6. Prepare a test log. This is sheet of paper upon which you will record events that happen during the session. The events range from the ordinary (i.e., 25 question booklets handed out and 25 returned or, test started at 3pm and finished at 3.25pm) to the less expected (i.e., candidate 34 reported that she has dyslexia).
Introducing the Psychometric Test Session to Candidates
Be friendly but professional. Introduce yourself and your role. Then go on to cover everything that you previously covered in your invitation letter to your candidates. This will include:
a) Why are we here today
b) Brief description of the assessments candidates are about to undertake
c) Reason why we are using psychometric tests (i.e., they are objective predictors of work performance)
d) How the tests fit into the overall process of selection or development (they should only be part of the process)
e) How long today’s session will last in total
f) What will happen after today’s session (e.g., you will hear from us within 7 days)
g) When feedback on test results will be given
h) A commitment that the results will remain confidential and be used only for this current purpose
i) Then ask candidates if they have any questions so far and thank them for agreeing to take the tests
j) Continuing with the introduction, convey any special emergency/fire instructions to candidates – this is a legal requirement for public gatherings in many countries.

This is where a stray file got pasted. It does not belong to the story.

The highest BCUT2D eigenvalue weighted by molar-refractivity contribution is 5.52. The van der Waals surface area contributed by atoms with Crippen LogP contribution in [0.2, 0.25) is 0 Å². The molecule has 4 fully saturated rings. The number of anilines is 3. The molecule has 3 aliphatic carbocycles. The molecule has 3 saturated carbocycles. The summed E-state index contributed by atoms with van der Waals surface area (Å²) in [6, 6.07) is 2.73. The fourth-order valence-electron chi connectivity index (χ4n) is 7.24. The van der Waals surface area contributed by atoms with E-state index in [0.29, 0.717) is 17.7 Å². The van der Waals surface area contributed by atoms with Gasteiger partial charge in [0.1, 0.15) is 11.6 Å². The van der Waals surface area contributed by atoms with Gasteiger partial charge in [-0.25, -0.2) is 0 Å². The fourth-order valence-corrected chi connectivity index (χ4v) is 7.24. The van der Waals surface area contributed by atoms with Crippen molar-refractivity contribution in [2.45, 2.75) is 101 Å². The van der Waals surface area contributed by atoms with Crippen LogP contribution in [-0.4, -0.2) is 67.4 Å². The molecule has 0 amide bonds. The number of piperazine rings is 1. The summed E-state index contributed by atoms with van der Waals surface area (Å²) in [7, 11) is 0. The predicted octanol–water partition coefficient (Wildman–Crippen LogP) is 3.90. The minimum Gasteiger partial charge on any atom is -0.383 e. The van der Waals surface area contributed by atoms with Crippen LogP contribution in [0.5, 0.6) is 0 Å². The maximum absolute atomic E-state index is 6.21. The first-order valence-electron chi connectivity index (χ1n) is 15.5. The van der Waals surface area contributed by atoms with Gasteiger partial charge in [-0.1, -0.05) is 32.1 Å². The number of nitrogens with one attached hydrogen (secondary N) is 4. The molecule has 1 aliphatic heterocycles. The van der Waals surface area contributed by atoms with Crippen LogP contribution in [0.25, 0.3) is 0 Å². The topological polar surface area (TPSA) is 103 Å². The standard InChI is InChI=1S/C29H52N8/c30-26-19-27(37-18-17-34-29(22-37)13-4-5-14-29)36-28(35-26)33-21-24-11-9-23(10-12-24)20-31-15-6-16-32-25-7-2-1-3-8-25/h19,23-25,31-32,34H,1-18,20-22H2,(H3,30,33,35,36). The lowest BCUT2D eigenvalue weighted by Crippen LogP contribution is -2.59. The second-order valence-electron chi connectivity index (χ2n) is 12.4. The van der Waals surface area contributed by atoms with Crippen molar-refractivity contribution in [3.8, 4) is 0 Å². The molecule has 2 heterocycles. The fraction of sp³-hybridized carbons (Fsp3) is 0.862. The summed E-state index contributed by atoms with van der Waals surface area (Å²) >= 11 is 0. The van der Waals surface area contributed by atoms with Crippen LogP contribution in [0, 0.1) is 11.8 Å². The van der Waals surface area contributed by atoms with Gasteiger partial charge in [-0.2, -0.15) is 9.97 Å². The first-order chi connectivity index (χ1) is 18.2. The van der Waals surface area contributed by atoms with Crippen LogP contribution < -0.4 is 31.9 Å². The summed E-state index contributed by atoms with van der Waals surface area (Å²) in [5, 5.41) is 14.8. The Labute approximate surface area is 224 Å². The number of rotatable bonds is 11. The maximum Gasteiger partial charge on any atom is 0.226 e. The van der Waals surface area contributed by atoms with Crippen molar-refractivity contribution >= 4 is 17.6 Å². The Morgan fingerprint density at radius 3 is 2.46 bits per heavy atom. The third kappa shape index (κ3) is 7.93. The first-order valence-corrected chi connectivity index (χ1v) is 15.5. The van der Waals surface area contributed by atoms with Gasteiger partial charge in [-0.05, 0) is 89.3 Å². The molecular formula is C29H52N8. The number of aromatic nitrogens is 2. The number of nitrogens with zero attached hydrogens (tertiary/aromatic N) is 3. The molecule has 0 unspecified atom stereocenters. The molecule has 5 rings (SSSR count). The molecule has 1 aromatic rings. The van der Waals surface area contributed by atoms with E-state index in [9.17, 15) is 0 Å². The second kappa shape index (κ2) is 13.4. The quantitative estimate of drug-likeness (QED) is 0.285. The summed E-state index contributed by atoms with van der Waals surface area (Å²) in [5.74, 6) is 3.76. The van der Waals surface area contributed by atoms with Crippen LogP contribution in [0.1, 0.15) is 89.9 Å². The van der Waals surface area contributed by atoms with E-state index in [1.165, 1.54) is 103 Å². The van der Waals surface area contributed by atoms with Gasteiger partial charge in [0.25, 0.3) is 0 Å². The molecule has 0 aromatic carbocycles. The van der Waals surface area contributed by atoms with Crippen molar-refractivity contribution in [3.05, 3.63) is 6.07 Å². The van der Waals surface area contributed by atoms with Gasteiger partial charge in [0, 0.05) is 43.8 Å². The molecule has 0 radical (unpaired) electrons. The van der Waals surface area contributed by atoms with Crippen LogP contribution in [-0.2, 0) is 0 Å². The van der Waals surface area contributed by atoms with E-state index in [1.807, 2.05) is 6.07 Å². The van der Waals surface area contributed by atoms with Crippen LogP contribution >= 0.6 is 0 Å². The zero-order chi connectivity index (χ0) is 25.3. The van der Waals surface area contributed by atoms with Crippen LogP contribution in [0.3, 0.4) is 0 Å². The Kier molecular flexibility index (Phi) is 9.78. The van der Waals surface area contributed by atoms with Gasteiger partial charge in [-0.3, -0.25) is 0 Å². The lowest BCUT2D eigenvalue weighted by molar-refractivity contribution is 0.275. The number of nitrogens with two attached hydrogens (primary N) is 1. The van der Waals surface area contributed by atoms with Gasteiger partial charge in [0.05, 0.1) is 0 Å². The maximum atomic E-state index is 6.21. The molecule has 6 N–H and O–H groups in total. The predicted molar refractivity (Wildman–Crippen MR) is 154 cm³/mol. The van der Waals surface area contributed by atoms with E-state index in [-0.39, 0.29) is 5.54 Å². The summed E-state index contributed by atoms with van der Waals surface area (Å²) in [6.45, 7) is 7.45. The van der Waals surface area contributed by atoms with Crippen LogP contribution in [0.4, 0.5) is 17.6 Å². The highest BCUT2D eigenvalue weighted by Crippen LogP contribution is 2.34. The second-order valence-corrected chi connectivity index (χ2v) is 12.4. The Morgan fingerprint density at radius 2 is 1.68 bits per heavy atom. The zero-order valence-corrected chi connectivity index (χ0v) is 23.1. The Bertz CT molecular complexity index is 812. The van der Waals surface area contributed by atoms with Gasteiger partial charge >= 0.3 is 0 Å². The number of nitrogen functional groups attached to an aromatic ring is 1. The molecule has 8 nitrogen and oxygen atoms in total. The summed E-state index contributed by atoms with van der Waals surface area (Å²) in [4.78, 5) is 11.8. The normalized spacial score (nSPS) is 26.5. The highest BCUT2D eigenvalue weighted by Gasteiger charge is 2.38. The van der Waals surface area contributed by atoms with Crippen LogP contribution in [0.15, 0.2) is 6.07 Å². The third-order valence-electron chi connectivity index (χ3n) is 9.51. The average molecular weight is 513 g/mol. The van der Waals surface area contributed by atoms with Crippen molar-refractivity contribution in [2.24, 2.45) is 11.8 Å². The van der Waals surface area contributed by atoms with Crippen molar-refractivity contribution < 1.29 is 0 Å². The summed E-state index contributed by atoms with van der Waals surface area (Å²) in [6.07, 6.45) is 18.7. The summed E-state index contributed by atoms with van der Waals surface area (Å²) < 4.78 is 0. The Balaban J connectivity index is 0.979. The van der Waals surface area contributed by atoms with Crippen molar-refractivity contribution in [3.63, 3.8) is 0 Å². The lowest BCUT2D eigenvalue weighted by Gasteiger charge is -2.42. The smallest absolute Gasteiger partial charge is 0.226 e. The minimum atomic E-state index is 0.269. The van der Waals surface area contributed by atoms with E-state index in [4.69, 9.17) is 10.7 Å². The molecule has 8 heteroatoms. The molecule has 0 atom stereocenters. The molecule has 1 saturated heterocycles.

k) Tell candidates where the washrooms are and that if they need to use them, a good time would be right now as they shouldn’t leave the room once the assessment commences and if they do, they certainly won’t get additional time! Also remind them that they may need their reading glasses to complete the assessments and if they left them outside, now is also a good time to go and get them!
At this point, people may have left the room for a couple of minutes following your advice. Once everybody has reassembled, continue with the more formal part of the test administration session. At this point you will refer to the publisher’s official instruction card. The publisher expects you to read the instructions and hand out/collect materials in exactly the same way and order presented here for consistency (and therefore reliability).
l) Tell candidates that you will now read from the test instructions and that this may make you sound a little more robotic for the next few minutes and that the reason you are doing this is to ensure that everybody gets the same instructions every time this test is administered. Ask them to listen very carefully to the instructions.
m) Read the instructions word for word. Ensure that you pause in the right places. Ensure that you hand out materials when told to do so. There are usually example questions which you will need to ask the candidates to complete. Do so and allow them a few minutes to complete. During this time you can walk around ensuring that they are completing the correct section of the answer sheet and are looking at the correct section of the question booklet. Correct anybody who is not but do not correct their answers until the example question time is up for all. Then you’ll need to go through the example question answers with candidates. At this stage you’ll be reading from the instructions. Do not go into lengthy explanations with candidates about why they may have got the answer wrong. Simply tell them not to worry, to do their best and remind them that the test in only part of the process.